Chapter 5 Identifying sub-determinants

To identify sub-determinants, you can use a Matrix of Aspects of Psychology (MAP). This is a table where you collect and later organize all the aspects of people’s psychology that might be important. In this phase, you don’t select them yet - you just add everything into the MAP.

MAPs are specified in a spreadsheet format with five worksheets. It’s set up in a specific way - you can copy one we prepared for you at Google Sheets here. If you prefer to have it on your local device, you can download it in Microsoft Excel or OpenDocument Calc format.

5.1 MAP spreadsheet set-up

The first worksheet is called MAP and contains the Matrix of Aspects of Psychology itself. It has 11 columns, from left to right:

  • target_behavior_id: the identifier for the target behavior
  • subbehavior_id: the identifier for the sub-behavior
  • aspect_id: the identifier for the aspect
  • aspect_label: a human-readable label for the aspect
  • aspect_source_id: the identifier for the source the aspect came from
  • determinant_id: the identifier of the determinant
  • decision: the decision re: what to do with the aspect
  • merged_into_aspect_id: if the aspect is merged with another, the identifier of the remaining aspect
  • co_formulation: for selected aspects, a reformulation according to the Change Objective guide
  • justification_label: a human-readable label expressing the justification for the decision
  • justification_source_ids: the identifier for the source the aspect came from

The target behaviors, sub-behaviors, determinants, and source sare defined in dedicated worksheets.

The target_behaviors worksheet has two columns:

  • target_behavior_id: The unique identifier for the target behavior
  • target_behavior_label: A human-readable label for the target behavior

The subbehaviors worksheet has three columns:

  • subbehavior_id: The unique identifier for the sub-behavior
  • subbehavior_label: A human-readable label for the sub-behavior
  • target_behavior_id: The unique identifier for the target behavior this sub-behavior is a part of

The determinants worksheet has three columns:

  • determinant_id: The unique identifier for the determinant
  • determinant_label: A human-readable label for the determinant
  • dct_id: The unique construct identifier (UCID) for the determinant

The sources worksheet has six columns:

  • source_id: The unique identifier for the source
  • source_title: The title of the source (e.g. article title etc)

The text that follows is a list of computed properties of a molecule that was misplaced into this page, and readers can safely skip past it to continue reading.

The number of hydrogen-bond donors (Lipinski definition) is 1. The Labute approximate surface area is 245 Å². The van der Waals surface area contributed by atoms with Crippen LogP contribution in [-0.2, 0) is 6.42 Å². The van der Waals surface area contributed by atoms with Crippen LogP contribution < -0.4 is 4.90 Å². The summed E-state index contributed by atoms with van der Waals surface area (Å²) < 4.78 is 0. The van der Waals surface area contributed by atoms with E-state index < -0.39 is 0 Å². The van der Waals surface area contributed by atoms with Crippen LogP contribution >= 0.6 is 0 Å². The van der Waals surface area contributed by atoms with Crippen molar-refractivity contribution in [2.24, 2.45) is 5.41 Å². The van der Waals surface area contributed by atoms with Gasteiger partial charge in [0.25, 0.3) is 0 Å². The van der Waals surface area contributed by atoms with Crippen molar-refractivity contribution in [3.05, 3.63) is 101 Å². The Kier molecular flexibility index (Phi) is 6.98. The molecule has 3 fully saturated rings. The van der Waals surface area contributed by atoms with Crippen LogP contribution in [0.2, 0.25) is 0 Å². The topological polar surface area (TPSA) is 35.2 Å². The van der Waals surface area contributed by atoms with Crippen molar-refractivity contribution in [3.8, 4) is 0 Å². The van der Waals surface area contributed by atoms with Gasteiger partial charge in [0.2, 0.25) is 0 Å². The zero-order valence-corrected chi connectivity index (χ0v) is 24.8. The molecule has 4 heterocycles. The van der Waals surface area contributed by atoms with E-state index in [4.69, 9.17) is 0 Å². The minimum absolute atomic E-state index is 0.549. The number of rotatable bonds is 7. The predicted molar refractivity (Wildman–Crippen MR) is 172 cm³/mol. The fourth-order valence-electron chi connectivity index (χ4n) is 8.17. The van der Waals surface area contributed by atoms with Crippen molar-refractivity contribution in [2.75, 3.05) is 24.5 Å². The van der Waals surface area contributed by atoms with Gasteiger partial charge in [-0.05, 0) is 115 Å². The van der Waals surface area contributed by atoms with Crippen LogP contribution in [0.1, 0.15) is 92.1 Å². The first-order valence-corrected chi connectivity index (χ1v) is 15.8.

• source_date: The date the source was published (e.g. year)
  • source_authors: The authors of the source
  • source_doi: If available, the DOI of the source
  • source_url: If available, a URL pointing to the source

5.2 Using the MAP

The MAP was designed to combine a number of needs that you have in the early stages of thinking about (sub-)determinants. On the one hand, you want to brainstorm and just collect as much information as possible, without having to think about how exactly it fits in the bigger picture. Therefore, the only column you really need to complete to add aspects to the MAP is column D. If the aspect originates from a source (e.g. a publication, an interview, an expert meeting), you can specify that source in column E. In addition, you can specify a unique identifier for every aspect in column C.

However, a second need is to organize this information: specify, for each aspect, which (sub-)determinant it represents (column F) and which (sub-)behavior it pertains to (columns A and B). This can require some reflection and discussion, so you can do this later, and it can be useful to do it with a team or at least two people to have somebody to spar with.

A third need is to merge duplicate aspects and to decide what to do with the resulting aspects. Sometimes you’re certain you want to select them for further study (or, if you don’t have resources to do determinant studies, for the intervention); sometimes you’re certain you want to forgo addressing them (e.g. if you have reason to believe they’re not relevant); and sometimes you want to defer the decision. You can indicate this decision in column G. If you decide to merge the aspect into another aspect (e.g. if they’re duplicates), you can indicate the identifier of the other aspect in column H. If you select an aspect, you can reformulate it into a change objective in column I. And you can justify your decision, and link to a source of that justification, in columns J and K.

Because of this structure of the spreadsheet, if you want to specify something in columns A, B, E, F, G, or H, you first have to specify the relevant behaviors, sub-behaviors, sources, or determinants in the corresponding spreadsheets.

A common workflow is to start just listing anything that might be important in column D. You can consider this like a piece of draft paper - just enthusiastically fill it with whatever you come across as you brainstorm, read, and talk to people.

Then, when you have some time, start organising this information by thinking about the determinants and (sub-)behaviors these aspects relate to.

Finally, get together with the project team and/or stakeholders and decide for each one what you’ll do.

At that point, you’ll have a fully documented set of decisions and justifications that you can refer to later on. The aspects that are selected carry on into the next step.